First there were too many mainstream perfumes, and too many of them smelled like each other. Niche, of course, was the answer for many perfumistas: find a smaller perfume house that wasn't after the worldwide domination of the prestige (department store) fragrance market, and perhaps they'd be making something a little more unusual, and perhaps they'd even be making a reasonable investment in the raw materials since they didn't need to spend millions on advertising. When I started getting interested in perfume in late 2003, being a "niche snob" was a viable option if you were tired of the same old thing.
Then the niche market exploded, and eventually there were too many niche perfumes and too many of them smelled like each other — or worse, smelled pretty much like the generic fragrances you could already find in the prestige market. And of course, the niche fragrances cost more, and it was harder to try them without spending money on samples. By 2007, when I wrote a little rant about the 800 perfumes that were expected to launch that year, the world of niche was already getting a little out of hand. Today, in 2011, at times it seems downright absurd.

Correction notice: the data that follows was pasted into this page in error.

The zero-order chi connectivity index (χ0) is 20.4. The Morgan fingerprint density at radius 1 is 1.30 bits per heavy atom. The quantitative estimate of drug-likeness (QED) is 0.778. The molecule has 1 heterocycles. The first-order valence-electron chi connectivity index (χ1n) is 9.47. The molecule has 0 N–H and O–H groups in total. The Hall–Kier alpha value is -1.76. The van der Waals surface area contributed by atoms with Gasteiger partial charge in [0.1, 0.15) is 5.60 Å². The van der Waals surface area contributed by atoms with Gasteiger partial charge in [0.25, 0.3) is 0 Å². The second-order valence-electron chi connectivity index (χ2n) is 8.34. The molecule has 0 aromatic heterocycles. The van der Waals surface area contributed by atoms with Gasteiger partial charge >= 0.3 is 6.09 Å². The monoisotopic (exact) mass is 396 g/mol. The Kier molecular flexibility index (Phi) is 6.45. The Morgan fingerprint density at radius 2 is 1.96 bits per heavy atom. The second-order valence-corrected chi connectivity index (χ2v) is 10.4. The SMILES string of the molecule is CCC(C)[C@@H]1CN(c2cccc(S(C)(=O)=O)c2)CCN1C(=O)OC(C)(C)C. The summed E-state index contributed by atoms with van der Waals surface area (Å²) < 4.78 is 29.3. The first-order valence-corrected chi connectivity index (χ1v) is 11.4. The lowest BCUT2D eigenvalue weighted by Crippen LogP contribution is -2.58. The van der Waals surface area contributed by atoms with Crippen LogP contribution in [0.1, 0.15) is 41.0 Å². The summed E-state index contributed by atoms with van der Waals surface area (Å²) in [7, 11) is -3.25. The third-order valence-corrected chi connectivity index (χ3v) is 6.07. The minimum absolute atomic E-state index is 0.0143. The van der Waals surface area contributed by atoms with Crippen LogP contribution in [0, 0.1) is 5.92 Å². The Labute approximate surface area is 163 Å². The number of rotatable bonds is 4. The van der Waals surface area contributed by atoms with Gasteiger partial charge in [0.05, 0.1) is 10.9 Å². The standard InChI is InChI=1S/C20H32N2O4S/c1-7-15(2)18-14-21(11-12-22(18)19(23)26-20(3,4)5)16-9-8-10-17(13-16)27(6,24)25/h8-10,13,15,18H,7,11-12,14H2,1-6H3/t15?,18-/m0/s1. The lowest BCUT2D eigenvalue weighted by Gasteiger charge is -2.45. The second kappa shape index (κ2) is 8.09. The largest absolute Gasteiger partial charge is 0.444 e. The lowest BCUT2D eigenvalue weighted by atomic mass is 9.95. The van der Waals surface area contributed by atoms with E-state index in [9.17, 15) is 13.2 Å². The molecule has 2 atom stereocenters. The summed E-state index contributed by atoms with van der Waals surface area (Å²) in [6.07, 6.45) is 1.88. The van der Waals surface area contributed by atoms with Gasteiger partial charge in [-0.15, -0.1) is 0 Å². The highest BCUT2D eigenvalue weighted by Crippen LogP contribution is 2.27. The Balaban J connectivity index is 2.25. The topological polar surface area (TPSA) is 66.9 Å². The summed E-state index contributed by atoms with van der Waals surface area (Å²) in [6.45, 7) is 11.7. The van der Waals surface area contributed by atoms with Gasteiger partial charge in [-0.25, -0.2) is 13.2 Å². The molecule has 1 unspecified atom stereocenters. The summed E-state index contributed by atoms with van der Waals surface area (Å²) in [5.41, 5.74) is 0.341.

Anyone hoping that the world financial crisis would provide a corrective can, I think, pretty much give up hope on that score by now. It looks like this is the new world of perfume: 1000+ new fragrances a year, most of them flankers or mindless copies of things we already had too much of, and even venerable niche firms chasing new markets with variations on "shower clean". Nearly every mainstream brand of any magnitude has its own "exclusive" (read: expensive and hard to find) range. Every third niche perfume features the note du jour (please, no more oud!) or is made by the perfumer du jour (Bertand Duchaufour, and ok, I'll admit I don't mind that so much).
What's a perfumista to do? At one time the blogs could maybe help you weed through the morass, now it's hard to even keep track of all the fragrance blogs, to say nothing of the perfume talk on Twitter and Facebook. Having any kind of handle on the 'conversation', something that was vaguely possible a few years ago, is now out of the question, assuming you'd like to maintain any sort of life outside of perfume.
If you hoped I was going to end my rant with an answer, I am very sorry to tell you how wrong you are — it's just a rant, nothing more. I need to rant about the number of new perfumes every so often, or I go crazy. I promise not to do it again for a couple more years.
Here are some poll questions in case you'd like to rant too.
1. How long have you been a perfumista, if you are a perfumista?
2. Are you a niche snob? And what do you think about the state of things in the fragrance industry?
3. Tell us about a wonderful fragrance blog that hasn't gotten enough attention.
4. What's the last perfume you absolutely swooned over?